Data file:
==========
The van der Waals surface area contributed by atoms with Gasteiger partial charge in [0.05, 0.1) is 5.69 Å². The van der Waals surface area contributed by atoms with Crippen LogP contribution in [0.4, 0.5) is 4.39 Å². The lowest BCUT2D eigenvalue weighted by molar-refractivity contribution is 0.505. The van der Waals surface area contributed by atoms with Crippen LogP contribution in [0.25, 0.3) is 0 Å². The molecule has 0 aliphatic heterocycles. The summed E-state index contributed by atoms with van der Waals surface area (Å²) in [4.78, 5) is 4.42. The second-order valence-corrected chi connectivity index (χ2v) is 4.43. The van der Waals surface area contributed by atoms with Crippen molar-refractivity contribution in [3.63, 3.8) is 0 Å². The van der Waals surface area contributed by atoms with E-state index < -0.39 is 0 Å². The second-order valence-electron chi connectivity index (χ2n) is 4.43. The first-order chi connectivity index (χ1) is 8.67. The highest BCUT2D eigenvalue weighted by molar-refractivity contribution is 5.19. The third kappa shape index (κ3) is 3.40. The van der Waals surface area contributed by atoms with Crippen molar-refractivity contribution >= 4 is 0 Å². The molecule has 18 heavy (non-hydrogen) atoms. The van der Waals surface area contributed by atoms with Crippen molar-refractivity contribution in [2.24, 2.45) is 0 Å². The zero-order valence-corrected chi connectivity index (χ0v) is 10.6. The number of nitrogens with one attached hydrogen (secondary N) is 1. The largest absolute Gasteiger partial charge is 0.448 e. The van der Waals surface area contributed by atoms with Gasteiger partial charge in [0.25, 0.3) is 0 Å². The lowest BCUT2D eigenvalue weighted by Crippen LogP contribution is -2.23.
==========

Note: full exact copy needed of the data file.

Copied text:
The van der Waals surface area contributed by atoms with Gasteiger partial charge in [0.05, 0.1) is 5.69 Å². The van der Waals surface area contributed by atoms with Crippen LogP contribution in [0.4, 0.5) is 4.39 Å². The lowest BCUT2D eigenvalue weighted by molar-refractivity contribution is 0.505. The van der Waals surface area contributed by atoms with Crippen LogP contribution in [0.25, 0.3) is 0 Å². The molecule has 0 aliphatic heterocycles. The summed E-state index contributed by atoms with van der Waals surface area (Å²) in [4.78, 5) is 4.42. The second-order valence-corrected chi connectivity index (χ2v) is 4.43. The van der Waals surface area contributed by atoms with Crippen molar-refractivity contribution in [3.63, 3.8) is 0 Å². The van der Waals surface area contributed by atoms with E-state index < -0.39 is 0 Å². The second-order valence-electron chi connectivity index (χ2n) is 4.43. The first-order chi connectivity index (χ1) is 8.67. The highest BCUT2D eigenvalue weighted by molar-refractivity contribution is 5.19. The third kappa shape index (κ3) is 3.40. The van der Waals surface area contributed by atoms with Crippen molar-refractivity contribution >= 4 is 0 Å². The molecule has 18 heavy (non-hydrogen) atoms. The van der Waals surface area contributed by atoms with Crippen molar-refractivity contribution in [2.24, 2.45) is 0 Å². The zero-order valence-corrected chi connectivity index (χ0v) is 10.6. The number of nitrogens with one attached hydrogen (secondary N) is 1. The largest absolute Gasteiger partial charge is 0.448 e. The van der Waals surface area contributed by atoms with Gasteiger partial charge in [0.25, 0.3) is 0 Å². The lowest BCUT2D eigenvalue weighted by Crippen LogP contribution is -2.23.